1:02:12 / What the show is selling the audience in terms of being Paris’ BFF

1:02:38 / JS mentions that some contestants might have been overconfident and ‘caught up in the moment’

1:03:32 / Wrapping up with how this show could have been better

1:04:08 / Yet another digression into the shoddiness of the post-production

1:04:50 / Mike wishes this focused more on the contestants’ backgrounds; wonders how much the production problems played a role

1:06:05 / Even those outside the Middle East could have had interesting backgrounds

1:06:55 / The ‘story challenge’ gave a quick glimpse into the backgrounds of some of the contestants and gave them a little more depth

1:07:35 / JS wonders if the similar backgrounds of the contestants was a weakness

1:09:03 / We both agree they should have been filled out some more (the press release I mentioned)

1:09:41 / Mike thinks the most interesting thing about these women are their hybrid backgrounds and having to navigate between ‘traditional’ and ‘cosmopolitan’ sides

1:10:50 / The show touches on ‘Americanization’ a bit with Dina, but doesn’t really go into great depth

1:12:40 / We are on Stitcher (please rate us!) and have a website on WordPress (you are already here)

1:13:30 / Introducing next week’s show, Divorce Court: Feel free to email us any particularly good episodes from Seasons 16-18: 42minutesofreality AT gmail DOT com

Episode 1 – America’s Most Smartest Model

 

This week’s discussion: America’s Most Smartest Model, Eps. 1-3.  Watch it on Hulu.

Next week’s discussion: The Only Way Is Essex, Season 18, Eps. 1-3.  Watch it on Hulu.

Our very first episode!  We introduce the format and goals of the podcast as well as discussing our previous experiences with reality TV and our preconceptions of it going into the show.  We then get to the meat of the episode where we discuss the show’s humor, product placement, outdated technology, reliance on stereotypes, and gender/body politics.  We also speculate as to why this show failed to be renewed and delve into what makes a reality TV series successful.

Show Notes and Links

1:20 / Introducing our show’s format and goals

3:32 / Our experiences with reality TV and our reality TV touchstones

JS: Survivor (season 1), American Idol (season 5), COPS

Mike: Blind Date, The Jerry Springer Show, Jersey Shore, Mike’s Challenger moment and possible new reality TV show pitch

9:22 / Our preconceptions and stereotypes of reality TV

11:07 / Gender and Reality TV fights

12:23 / Our (not very extensive) experiences with America’s Next Top Model, Mike mentions Tyra Banks’ Oprah rip-off

13:11 / Concept of America’s Most Smartest Model

14:14 / The show’s judges

14:50 / The ‘point’ of the show

15:34 / Questions about the contestant interview process

16:10 / This is not a show about merit

17:00 / Issues with pacing and questions about timescale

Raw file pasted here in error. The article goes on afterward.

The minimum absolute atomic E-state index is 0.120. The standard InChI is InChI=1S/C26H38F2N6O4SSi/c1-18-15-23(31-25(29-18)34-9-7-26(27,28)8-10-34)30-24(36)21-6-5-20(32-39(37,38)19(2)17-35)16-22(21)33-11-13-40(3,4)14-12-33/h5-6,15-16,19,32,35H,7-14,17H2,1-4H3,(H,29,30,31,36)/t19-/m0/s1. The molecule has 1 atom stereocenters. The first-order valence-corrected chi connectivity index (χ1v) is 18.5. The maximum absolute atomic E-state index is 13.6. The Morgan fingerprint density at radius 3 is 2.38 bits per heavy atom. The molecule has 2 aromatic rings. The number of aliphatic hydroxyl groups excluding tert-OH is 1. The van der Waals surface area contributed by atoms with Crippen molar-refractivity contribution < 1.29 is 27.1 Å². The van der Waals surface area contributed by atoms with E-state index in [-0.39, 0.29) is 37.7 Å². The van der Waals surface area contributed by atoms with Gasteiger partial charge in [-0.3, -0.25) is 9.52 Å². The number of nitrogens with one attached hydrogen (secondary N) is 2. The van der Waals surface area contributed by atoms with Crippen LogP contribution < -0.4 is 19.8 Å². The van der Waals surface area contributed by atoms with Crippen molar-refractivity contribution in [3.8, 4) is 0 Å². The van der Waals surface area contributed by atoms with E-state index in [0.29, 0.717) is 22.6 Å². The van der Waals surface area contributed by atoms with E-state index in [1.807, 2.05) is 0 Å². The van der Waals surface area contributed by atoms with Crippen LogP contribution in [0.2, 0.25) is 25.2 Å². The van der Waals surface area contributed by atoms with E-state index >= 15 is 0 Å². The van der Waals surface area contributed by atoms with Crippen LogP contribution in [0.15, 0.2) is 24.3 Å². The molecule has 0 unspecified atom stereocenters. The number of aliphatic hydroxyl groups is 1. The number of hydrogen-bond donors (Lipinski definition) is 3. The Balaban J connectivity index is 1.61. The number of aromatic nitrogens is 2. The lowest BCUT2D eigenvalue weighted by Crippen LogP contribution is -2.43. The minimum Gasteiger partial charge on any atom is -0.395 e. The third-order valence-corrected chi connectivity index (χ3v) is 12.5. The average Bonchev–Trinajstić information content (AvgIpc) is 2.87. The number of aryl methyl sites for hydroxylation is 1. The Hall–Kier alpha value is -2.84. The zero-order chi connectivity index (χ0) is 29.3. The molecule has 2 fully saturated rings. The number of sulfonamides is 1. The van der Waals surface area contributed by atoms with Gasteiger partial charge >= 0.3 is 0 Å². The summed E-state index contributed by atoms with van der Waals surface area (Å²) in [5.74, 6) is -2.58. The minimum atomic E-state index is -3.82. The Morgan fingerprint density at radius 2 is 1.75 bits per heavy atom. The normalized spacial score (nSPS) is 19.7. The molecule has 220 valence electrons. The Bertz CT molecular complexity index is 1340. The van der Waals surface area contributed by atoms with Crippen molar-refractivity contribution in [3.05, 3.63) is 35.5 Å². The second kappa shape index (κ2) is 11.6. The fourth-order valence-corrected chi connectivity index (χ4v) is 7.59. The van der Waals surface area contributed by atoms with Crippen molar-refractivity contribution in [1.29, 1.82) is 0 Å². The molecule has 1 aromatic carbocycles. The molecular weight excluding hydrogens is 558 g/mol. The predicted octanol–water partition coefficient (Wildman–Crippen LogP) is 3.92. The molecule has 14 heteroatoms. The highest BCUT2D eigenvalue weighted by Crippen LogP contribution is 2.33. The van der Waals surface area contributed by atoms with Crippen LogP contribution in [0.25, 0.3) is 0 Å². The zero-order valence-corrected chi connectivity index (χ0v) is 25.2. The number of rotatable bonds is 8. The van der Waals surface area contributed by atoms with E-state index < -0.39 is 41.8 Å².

18:23 / The show’s body politics

20:53 / Back on topic with discussion of the contestants

26:25 / Stacking the deck on gender and ‘dumb model’ stereotypes

27:37 / Mike’s theory on the dominant ideology of reality TV

28:47 / JS thinks the show is reminiscent of the movie Zoolander

29:20 / Celebrates modeling industry despite poking fun at stereotypes, Product placement

31:13 / Mean-spiritedness of show’s humor, fashion industry; is it a hallmark of reality TV?

33:24 / Mike preferred the meanness being channeled into zany challenges rather than mean comments (He also forgot to mention the commercials they had to film while taking an ice-cold shower, that was funny too)

34:41 / Being put off by some of the show’s gender politics, particularly Mary Alice’s dismissive response to a contestant’s concerns about being approached by male strangers (she’d get pilloried on Twitter if this show aired today) and Ben Stein’s leering

36:03 / They’d have to take the smartphones away if they re-did this show today

37:35 / Reveling in the shittiness of this show’s video post-production quality, Mike mentions the 90’s vintage VH1 show Pop-Up Video

39:20 / The show’s bipolar attitude towards the fashion industry’s relationship to sex, Mike thinks Mary Alice needs to get off her high horse

41:30 / Mike thought that the show’s attempt to change gears and get us to sympathize with the participants in the finale was a failure

42:06 / JS compares the narrative arc of reality TV competition to horror

42:57 / Discussing the finale

44:40 / Mike hadn’t seen a reality TV competition finals with two ‘designated villains’ (admittedly drawing from a limited sample)

45:15 / Who we found (kind of) sympathetic and our difficulties sympathizing with the contestants, Mike mentions the Grand Guignol Theatre

47:13 / Mary Alice’s myopic attitude towards non-modeling interests

51:05 / The Wikipedia page for the show

51:23 / Reality TV as a ‘springboard’ to notoriety

52:43 / The Calvinball-esque quality of the competition element and Mary Alice’s odd “If you’re not cheating, you’re not trying” attitude and strange judging criterion

54:31 / Mike has a grander theory about the show; JS is skeptical

55:14 / Discussing why this show was not renewed; JS thinks the lack of fairness in the competition undermined the show’s prospects

57:32 / Would playing it straighter have helped?

57:57 / The ‘Borat’ problem; if the show is successful, it’s harder to replicate because everyone is in on the joke

59:02 / Is the show too gimmicky to sustain itself beyond a season?

1:00:04 / JS thinks celebrating success is an integral part of successful reality TV competition

1:00:51 / Mike thinks the show lost steam because it became more of a ‘regular’ modeling show as it went on, but thought it had fun moments with the creative challenges

1:02:41 / JS thinks the most successful moments were the challenges that forced the contestants to be creative

1:03:50 / The answer to what would make this show succeed: America’s Next Top Model

1:04:30 / The ‘novelty Christmas album’ of reality shows; works best as a one-off

1:05:10 / Why people come back to new seasons of reality TV shows, JS mentions the show Chopped

1:05:55 / This show doesn’t celebrate success, but failure

1:07:13 / Mike liked this show more than JS because he likes watching people fail

1:08:06 / Comparing this show to Top Chef (or more accurately, Mike’s second-hand impression of Top Chef), Trade-offs of focusing on humor v. competition, accessibility vs. sustainability

1:10:01 / Failure can be sustainable, but needs variation

1:10:46 / Mike found some weeks of competition worked better than others on a merit-level, but the bogus competitions sometimes led to entertaining results

1:11:41 / Discussing the humor of the quirks of some of the contestants

1:15:02 / Reality TV humor and ‘creative editing’

1:16:09 / Mike goes on a tangent about Jersey Shore (get used to this)

1:17:10 / JS wraps up with a discussion of gender stereotypes and humor, picks on the poor women and their laughter

1:18:42 / Signing off and announcing next week’s show